It's graduate show season and having checked out Central Saint Martins' Show 2 last week, we've turned our attention to Show RCA where wearable tech and smart home concepts from Royal College of Art and Imperial students are on display.
We checked out all manner of quirky, thoughtful, bonkers and confusing projects - here's our edits of the most promising, and most fun design ideas and prototypes at the show.
If you want to check out the projects for yourself, and meet the students behind them, head to the RCA's Kensington site in London before the show closes on 3 July. It's open daily from 12 to 8pm.
We've seen connected sex toys before but nothing like Wisp. The collection is the work of Wan Ting Tseng, an Innovation Design Engineering student, and aims to prioritise women's sexual desire and arousal.
The soft, delicate and flexible accessories serve different functions - a pulsing 'touch' on the arm, 'airy kisses' on the shoulder or back of the neck or perfume released from a modular necklace. Sexy not silly.
Yuri Klebanov's Project desAIner takes smart headphones as an example of his Big Data focused design process. The idea is that designers use data to build responsive 'phygital' products. So you start off with a pair of headphones then when user personas are broken down you get one version for cyclists (with bone conduction audio, streaming and gesture controls) and one version for gamers (with a pulse sensor which affects excitement levels of content and vibration motors), all based on the same initial device.
It's actually a blueprint for how wearable tech companies could cater to very specific needs and save money in production. Smart. Klebanov's group project is also interesting - it's a vibro tactile language called Vito.
Be My Mother
Can smart home devices be cute? That's the question that Hyerim Shin is asking in her final Design Products project. So there's a smart toaster that sneezes out crumbs, a robot vacuum cleaner that poops out a dust bag when it's full and a trash bin that plays hide and seek when it's nearly full.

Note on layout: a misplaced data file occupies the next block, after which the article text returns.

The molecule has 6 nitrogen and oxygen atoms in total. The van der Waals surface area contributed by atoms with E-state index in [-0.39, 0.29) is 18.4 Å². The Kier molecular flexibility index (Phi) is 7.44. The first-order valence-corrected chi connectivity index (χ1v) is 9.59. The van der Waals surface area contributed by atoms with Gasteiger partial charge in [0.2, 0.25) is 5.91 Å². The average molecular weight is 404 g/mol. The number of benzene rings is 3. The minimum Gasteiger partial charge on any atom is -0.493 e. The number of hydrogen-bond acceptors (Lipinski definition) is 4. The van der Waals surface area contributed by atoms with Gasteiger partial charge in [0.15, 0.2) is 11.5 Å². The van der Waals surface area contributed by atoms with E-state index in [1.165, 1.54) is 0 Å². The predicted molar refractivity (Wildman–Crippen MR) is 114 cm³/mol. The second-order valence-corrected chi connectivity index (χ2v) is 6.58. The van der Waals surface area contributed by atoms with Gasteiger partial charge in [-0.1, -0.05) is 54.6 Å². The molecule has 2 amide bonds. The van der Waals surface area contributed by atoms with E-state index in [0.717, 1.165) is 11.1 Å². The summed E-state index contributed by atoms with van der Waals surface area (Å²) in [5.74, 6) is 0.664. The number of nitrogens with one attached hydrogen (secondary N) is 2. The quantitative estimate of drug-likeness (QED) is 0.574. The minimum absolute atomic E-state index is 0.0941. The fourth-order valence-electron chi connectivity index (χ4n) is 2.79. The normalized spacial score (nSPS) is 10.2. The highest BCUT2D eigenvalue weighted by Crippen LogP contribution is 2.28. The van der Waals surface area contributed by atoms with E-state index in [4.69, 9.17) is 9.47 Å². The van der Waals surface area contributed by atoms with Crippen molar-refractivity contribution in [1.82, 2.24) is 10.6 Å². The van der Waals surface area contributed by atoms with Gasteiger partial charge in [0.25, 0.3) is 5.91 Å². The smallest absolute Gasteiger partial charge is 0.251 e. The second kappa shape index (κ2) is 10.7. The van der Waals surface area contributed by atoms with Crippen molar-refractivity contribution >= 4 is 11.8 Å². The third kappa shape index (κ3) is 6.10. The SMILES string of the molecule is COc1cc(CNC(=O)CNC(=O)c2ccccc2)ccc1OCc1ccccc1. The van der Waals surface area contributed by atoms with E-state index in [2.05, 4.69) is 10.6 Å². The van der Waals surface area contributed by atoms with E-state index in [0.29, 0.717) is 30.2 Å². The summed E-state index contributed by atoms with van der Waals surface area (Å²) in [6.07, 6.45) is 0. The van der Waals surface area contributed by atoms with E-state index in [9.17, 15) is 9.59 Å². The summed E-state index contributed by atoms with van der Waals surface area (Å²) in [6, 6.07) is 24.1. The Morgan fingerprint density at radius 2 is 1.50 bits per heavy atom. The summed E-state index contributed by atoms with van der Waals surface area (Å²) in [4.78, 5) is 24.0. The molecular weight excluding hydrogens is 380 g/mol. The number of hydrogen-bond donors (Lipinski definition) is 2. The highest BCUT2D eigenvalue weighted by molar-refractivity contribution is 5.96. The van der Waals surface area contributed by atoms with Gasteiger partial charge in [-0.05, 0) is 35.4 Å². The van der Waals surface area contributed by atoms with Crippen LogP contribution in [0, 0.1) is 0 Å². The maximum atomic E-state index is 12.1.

The aim is to "encourage care and maintenance without feeling like a chore" with emotionally durable products.
There's so many adorable aspects to Hirde, from Innovation Design Engineering student Lori Ho, we don't know where to begin. First, the design is custom, based on sketches on kids' imaginary friends.
It's a smart night lamp, and accompanying app, that encourages imagination, storytelling and problem solving. And it acts as a bridge between parents and children by interacting with kids to monitor their wellbeing.
It wouldn't be a degree show without an exoskeleton, and Raiden certainly is intriguing. The project is by Kourosh Atefipour, on the MA in IDE course, and it aims to put "raw energy" and lightning, in the form of electrodes, at our human fingertips.
The bionic arm goes some way to bridging the gap between man and gadget, no wonder when the designer's bold vision extends to evolving "our ability to transcend humanity".
There were plenty of social and environmental minded wearable tech projects at the Show RCA. Limpet, by MA Design Products student Alexander Loudon, is an ocean pollution sensor.
It attaches to anything that goes in the water - including you - then monitors water quality and waste water via PH probes and temperature sensors, a GPS tracker and Arduino. This info is sent back to your smartphone and Limpet pushes localised updates to Twitter for specific bays and beaches.